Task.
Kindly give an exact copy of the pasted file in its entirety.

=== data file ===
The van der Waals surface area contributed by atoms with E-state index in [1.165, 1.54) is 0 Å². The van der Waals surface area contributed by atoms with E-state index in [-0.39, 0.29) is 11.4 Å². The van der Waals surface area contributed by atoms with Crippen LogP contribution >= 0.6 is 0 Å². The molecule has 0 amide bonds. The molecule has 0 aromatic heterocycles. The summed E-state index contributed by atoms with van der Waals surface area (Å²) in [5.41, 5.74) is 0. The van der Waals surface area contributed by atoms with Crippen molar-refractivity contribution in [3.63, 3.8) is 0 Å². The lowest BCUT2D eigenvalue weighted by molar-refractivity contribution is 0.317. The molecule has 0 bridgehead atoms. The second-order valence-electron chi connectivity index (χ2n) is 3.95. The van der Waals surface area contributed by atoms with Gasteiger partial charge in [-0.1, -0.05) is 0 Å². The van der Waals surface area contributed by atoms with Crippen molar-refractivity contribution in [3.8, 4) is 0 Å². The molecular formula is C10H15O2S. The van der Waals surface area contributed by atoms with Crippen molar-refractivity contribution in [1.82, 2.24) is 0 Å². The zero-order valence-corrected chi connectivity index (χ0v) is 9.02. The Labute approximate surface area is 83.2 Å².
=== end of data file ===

The van der Waals surface area contributed by atoms with E-state index in [1.165, 1.54) is 0 Å². The van der Waals surface area contributed by atoms with E-state index in [-0.39, 0.29) is 11.4 Å². The van der Waals surface area contributed by atoms with Crippen LogP contribution >= 0.6 is 0 Å². The molecule has 0 amide bonds. The molecule has 0 aromatic heterocycles. The summed E-state index contributed by atoms with van der Waals surface area (Å²) in [5.41, 5.74) is 0. The van der Waals surface area contributed by atoms with Crippen molar-refractivity contribution in [3.63, 3.8) is 0 Å². The lowest BCUT2D eigenvalue weighted by molar-refractivity contribution is 0.317. The molecule has 0 bridgehead atoms. The second-order valence-electron chi connectivity index (χ2n) is 3.95. The van der Waals surface area contributed by atoms with Gasteiger partial charge in [-0.1, -0.05) is 0 Å². The van der Waals surface area contributed by atoms with Crippen molar-refractivity contribution in [3.8, 4) is 0 Å². The molecular formula is C10H15O2S. The van der Waals surface area contributed by atoms with Crippen molar-refractivity contribution in [1.82, 2.24) is 0 Å². The zero-order valence-corrected chi connectivity index (χ0v) is 9.02. The Labute approximate surface area is 83.2 Å².